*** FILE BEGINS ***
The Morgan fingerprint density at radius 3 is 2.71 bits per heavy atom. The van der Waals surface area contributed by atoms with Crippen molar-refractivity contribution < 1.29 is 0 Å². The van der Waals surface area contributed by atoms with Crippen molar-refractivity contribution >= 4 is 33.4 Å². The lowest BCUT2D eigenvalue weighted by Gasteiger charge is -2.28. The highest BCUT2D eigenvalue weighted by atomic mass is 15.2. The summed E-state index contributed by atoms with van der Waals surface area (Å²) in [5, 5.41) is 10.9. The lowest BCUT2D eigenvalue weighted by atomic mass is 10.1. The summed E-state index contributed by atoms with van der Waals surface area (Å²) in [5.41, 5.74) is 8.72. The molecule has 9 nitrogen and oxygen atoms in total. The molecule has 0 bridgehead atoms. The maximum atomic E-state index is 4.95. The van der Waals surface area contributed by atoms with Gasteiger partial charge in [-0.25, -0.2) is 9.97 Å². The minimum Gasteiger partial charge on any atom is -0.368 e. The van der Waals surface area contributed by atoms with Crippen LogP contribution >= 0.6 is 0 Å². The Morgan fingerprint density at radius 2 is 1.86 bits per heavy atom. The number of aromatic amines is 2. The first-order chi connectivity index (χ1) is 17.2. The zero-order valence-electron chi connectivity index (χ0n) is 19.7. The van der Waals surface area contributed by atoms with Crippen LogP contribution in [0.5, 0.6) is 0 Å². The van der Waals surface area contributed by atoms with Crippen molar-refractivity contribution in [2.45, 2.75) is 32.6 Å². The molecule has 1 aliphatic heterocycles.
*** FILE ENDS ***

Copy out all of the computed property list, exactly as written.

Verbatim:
The Morgan fingerprint density at radius 3 is 2.71 bits per heavy atom. The van der Waals surface area contributed by atoms with Crippen molar-refractivity contribution < 1.29 is 0 Å². The van der Waals surface area contributed by atoms with Crippen molar-refractivity contribution >= 4 is 33.4 Å². The lowest BCUT2D eigenvalue weighted by Gasteiger charge is -2.28. The highest BCUT2D eigenvalue weighted by atomic mass is 15.2. The summed E-state index contributed by atoms with van der Waals surface area (Å²) in [5, 5.41) is 10.9. The lowest BCUT2D eigenvalue weighted by atomic mass is 10.1. The summed E-state index contributed by atoms with van der Waals surface area (Å²) in [5.41, 5.74) is 8.72. The molecule has 9 nitrogen and oxygen atoms in total. The molecule has 0 bridgehead atoms. The maximum atomic E-state index is 4.95. The van der Waals surface area contributed by atoms with Gasteiger partial charge in [-0.25, -0.2) is 9.97 Å². The minimum Gasteiger partial charge on any atom is -0.368 e. The van der Waals surface area contributed by atoms with Crippen LogP contribution >= 0.6 is 0 Å². The Morgan fingerprint density at radius 2 is 1.86 bits per heavy atom. The number of aromatic amines is 2. The first-order chi connectivity index (χ1) is 17.2. The zero-order valence-electron chi connectivity index (χ0n) is 19.7. The van der Waals surface area contributed by atoms with Crippen LogP contribution in [0.5, 0.6) is 0 Å². The van der Waals surface area contributed by atoms with Crippen molar-refractivity contribution in [2.45, 2.75) is 32.6 Å². The molecule has 1 aliphatic heterocycles.